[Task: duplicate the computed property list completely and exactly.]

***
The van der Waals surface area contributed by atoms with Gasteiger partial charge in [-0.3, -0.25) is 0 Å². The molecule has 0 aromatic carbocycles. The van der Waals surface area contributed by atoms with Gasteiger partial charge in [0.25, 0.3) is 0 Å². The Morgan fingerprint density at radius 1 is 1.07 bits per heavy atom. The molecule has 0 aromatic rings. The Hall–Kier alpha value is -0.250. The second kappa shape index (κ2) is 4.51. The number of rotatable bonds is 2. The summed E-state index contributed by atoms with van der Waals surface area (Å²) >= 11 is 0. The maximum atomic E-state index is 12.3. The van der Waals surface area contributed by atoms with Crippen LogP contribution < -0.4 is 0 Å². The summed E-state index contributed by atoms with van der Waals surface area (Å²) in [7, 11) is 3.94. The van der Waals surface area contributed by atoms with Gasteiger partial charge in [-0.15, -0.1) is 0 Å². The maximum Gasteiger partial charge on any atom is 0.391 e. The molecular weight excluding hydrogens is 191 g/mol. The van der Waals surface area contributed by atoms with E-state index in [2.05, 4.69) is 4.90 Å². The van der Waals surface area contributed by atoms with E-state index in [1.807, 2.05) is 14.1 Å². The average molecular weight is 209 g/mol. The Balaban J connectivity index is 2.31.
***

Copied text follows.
The van der Waals surface area contributed by atoms with Gasteiger partial charge in [-0.3, -0.25) is 0 Å². The molecule has 0 aromatic carbocycles. The van der Waals surface area contributed by atoms with Gasteiger partial charge in [0.25, 0.3) is 0 Å². The Morgan fingerprint density at radius 1 is 1.07 bits per heavy atom. The molecule has 0 aromatic rings. The Hall–Kier alpha value is -0.250. The second kappa shape index (κ2) is 4.51. The number of rotatable bonds is 2. The summed E-state index contributed by atoms with van der Waals surface area (Å²) >= 11 is 0. The maximum atomic E-state index is 12.3. The van der Waals surface area contributed by atoms with Crippen LogP contribution < -0.4 is 0 Å². The summed E-state index contributed by atoms with van der Waals surface area (Å²) in [7, 11) is 3.94. The van der Waals surface area contributed by atoms with Gasteiger partial charge in [-0.15, -0.1) is 0 Å². The maximum Gasteiger partial charge on any atom is 0.391 e. The molecular weight excluding hydrogens is 191 g/mol. The van der Waals surface area contributed by atoms with E-state index in [2.05, 4.69) is 4.90 Å². The van der Waals surface area contributed by atoms with E-state index in [1.807, 2.05) is 14.1 Å². The average molecular weight is 209 g/mol. The Balaban J connectivity index is 2.31.